I use the Internet constantly during the course of my everyday life — looking up telephone numbers, reading restaurant reviews, etc.
One task I’m frequently engaged in is Content Monitoring; that is, checking (and re-checking) websites of interest for updates and new information.
Alas, there are many websites out there with no form of syndicated access. This is just plain irritating.
Luckily tools are starting to appear that can eliminate this irritant. My company released a new service earlier this week, which makes great strides at solving this problem.
This new service performs Automated Content Monitoring: a way of programmatically monitoring information sources that currently lack syndication features.
I’m a big fan of leveraging automated techniques to optimize my daily workflow — many of my previous blog posts have focused on this topic. Leveraging algorithms to improve efficiency, access to information, and integration of data is a central theme to the Implicit Web, both a personal interest of mine and business interest of my company. Automated Content Monitoring fits perfectly within this arena.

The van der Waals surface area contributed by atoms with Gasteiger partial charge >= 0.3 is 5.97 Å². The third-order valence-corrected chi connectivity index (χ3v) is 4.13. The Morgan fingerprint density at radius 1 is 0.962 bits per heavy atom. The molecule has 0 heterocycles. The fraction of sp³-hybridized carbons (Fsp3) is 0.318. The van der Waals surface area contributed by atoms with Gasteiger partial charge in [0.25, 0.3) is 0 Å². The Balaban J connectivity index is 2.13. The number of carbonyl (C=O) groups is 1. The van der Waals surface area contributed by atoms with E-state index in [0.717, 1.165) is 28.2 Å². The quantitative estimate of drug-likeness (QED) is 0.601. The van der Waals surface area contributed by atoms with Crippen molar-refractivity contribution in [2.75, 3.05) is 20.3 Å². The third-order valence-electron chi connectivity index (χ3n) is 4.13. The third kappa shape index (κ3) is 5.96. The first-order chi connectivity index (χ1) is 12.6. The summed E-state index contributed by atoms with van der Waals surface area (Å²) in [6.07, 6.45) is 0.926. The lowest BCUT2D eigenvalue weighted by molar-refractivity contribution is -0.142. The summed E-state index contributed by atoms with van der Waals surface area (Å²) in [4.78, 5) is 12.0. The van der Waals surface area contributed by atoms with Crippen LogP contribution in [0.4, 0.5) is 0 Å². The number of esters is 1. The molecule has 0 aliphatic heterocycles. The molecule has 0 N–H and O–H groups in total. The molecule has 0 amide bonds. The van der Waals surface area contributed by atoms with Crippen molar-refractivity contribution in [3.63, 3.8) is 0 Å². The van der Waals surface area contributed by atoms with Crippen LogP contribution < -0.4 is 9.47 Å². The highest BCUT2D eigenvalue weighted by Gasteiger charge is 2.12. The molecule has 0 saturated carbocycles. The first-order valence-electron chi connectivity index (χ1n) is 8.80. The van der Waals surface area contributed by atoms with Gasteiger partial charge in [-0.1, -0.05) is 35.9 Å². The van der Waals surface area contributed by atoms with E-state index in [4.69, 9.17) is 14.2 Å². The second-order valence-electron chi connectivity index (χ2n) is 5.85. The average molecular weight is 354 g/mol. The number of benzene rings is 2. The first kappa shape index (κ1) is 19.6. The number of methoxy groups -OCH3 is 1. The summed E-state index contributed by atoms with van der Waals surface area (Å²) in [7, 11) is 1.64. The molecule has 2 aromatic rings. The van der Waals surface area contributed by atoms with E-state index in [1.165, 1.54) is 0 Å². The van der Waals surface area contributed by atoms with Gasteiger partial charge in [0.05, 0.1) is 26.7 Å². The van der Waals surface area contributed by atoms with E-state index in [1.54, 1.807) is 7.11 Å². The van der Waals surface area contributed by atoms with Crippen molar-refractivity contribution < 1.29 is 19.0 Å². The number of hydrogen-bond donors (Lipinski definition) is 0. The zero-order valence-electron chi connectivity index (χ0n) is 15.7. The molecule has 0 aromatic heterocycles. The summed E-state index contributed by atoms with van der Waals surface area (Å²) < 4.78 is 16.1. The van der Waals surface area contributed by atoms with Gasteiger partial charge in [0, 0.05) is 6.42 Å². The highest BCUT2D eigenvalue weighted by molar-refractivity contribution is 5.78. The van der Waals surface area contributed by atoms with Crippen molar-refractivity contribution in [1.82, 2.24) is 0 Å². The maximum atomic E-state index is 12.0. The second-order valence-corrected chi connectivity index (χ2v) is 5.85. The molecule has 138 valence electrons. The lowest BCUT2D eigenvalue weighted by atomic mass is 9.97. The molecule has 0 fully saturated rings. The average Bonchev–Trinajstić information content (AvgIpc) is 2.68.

I’m currently using our new Automated Content Monitoring service to track a variety of information sources: new events at my preferred concert venues, special deals offered by local radio stations, etc. Monitoring each of these information sources automatically frees up my time for more useful activities, and gives notification of website updates far sooner than if I were performing these tasks manually.
We’ll likely see increased uptake of Automated Content Monitoring solutions in the near future, as more individuals succumb to the dreaded Attention Crash.